There are Shared Lives schemes right across the UK and The Northern Scot paper recently talked to people involved in the Moray Shared Lives scheme which is growing the number of older people it supports. Here’s an extract:
Following a stroke which affected her speech and left with weakness down one side of her body, former swimming teacher and pool manager Jean Sutherland (82) was keen to regain the skills needed for independent living. Jean worked with a care officer to plan her support needs. She gave day services a try, but decided it wasn’t for her and it was suggested the Shared Lives service might be a good alternative. Following a taster visit to the home of Hilary Williamson, Jean hasn’t looked back, becoming part of the family along with fellow service user retired telecoms engineer Maurice Johnston (91), who stays with his son and daughter-in-law. He started coming to Hilary’s home to give his family a break, leading to his latest eight-night respite stay in what has become his home away from home.
“It’s a proper home here and I really enjoy coming. I feel relaxed and able to enjoy life,” said Maurice, who keeps his mind active with games of draughts and puzzles. Both he and Jean love the rural setting of Hilary’s home and getting out into the garden. Jean has also returned to her hobby of cross stitch after a special table attachment was sourced to hold her work in place. Thanks to Hilary’s help, she has learned how to work the needle left-handed.
Not that day support means there is much time for sitting about as Hilary often arranges trips to restaurants for lunch and the trio have just enjoyed a visit to the Fochabers Heritage Museum which proved to be a real trip down memory lane. Despite having no previous experience in the caring profession, after hearing about Shared Lives Hilary decided to find out more and pursue it as a new career.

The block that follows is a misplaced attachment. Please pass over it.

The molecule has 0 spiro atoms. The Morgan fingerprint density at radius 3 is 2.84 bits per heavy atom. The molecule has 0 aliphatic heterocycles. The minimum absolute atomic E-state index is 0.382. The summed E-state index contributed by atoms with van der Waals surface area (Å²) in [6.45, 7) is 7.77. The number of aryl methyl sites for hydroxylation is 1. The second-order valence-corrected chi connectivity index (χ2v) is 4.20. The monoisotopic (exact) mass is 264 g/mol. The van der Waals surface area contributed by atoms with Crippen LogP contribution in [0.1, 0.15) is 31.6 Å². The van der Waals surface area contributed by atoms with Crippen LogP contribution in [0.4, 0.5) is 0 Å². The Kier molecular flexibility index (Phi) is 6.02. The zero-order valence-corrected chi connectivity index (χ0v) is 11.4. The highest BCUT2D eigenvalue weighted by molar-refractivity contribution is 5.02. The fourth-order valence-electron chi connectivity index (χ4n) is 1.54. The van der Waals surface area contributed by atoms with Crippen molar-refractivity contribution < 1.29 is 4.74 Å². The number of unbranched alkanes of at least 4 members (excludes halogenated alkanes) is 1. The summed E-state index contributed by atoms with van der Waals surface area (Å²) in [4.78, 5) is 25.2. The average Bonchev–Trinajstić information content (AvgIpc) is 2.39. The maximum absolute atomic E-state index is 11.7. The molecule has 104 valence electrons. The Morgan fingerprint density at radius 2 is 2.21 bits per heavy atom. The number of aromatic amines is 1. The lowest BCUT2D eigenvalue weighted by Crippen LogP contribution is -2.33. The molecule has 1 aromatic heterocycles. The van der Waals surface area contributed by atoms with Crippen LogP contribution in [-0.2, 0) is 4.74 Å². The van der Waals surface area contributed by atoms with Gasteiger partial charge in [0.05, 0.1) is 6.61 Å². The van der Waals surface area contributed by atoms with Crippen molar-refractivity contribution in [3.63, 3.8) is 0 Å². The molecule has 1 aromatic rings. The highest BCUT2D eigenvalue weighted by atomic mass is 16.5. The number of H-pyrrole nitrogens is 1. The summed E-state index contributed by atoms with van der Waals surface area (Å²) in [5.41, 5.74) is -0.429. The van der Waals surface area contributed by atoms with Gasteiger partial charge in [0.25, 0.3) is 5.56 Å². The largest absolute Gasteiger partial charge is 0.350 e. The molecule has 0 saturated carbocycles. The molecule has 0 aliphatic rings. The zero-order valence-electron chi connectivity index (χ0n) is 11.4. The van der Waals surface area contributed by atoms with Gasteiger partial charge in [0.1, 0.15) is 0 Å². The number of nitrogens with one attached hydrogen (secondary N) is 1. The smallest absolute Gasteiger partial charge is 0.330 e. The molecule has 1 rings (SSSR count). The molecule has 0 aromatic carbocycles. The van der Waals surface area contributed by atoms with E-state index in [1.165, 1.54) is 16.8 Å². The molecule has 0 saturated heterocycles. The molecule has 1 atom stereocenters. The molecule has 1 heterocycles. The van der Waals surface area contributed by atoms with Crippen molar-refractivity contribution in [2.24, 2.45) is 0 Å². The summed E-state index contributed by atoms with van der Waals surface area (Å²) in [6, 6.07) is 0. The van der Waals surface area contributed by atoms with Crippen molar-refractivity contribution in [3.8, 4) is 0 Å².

“I saw it as an opportunity to make a difference in people’s lives in a really relaxed way. It was a benefit to be able to work from home and I feel this is a calm and peaceful setting for people to enjoy,” explained Hilary.
She is able to take two clients at a time and through the activities she provides – which are tailored to the abilities and wishes of her service users – works to keep them mentally stimulated, as physically active as possible and connected to the community to reduce any feelings of isolation.
Her dedication to helping make a difference is echoed by registered mental health nurse Angela Baker who spent 20 years working for the NHS and for herself in the community. She saw Shared Lives as a way to continue to utilise her skills and experience.
Among her service users is Joy Cumine (77) who, after her husband died, moved to Burghead to live with her daughter. She explained: “I have mobility problems and as my daughter is out working all day I was on my own and not seeing anyone. It affected my confidence. I went to a day service but didn’t like it – this is more my style and I am building up my confidence again.”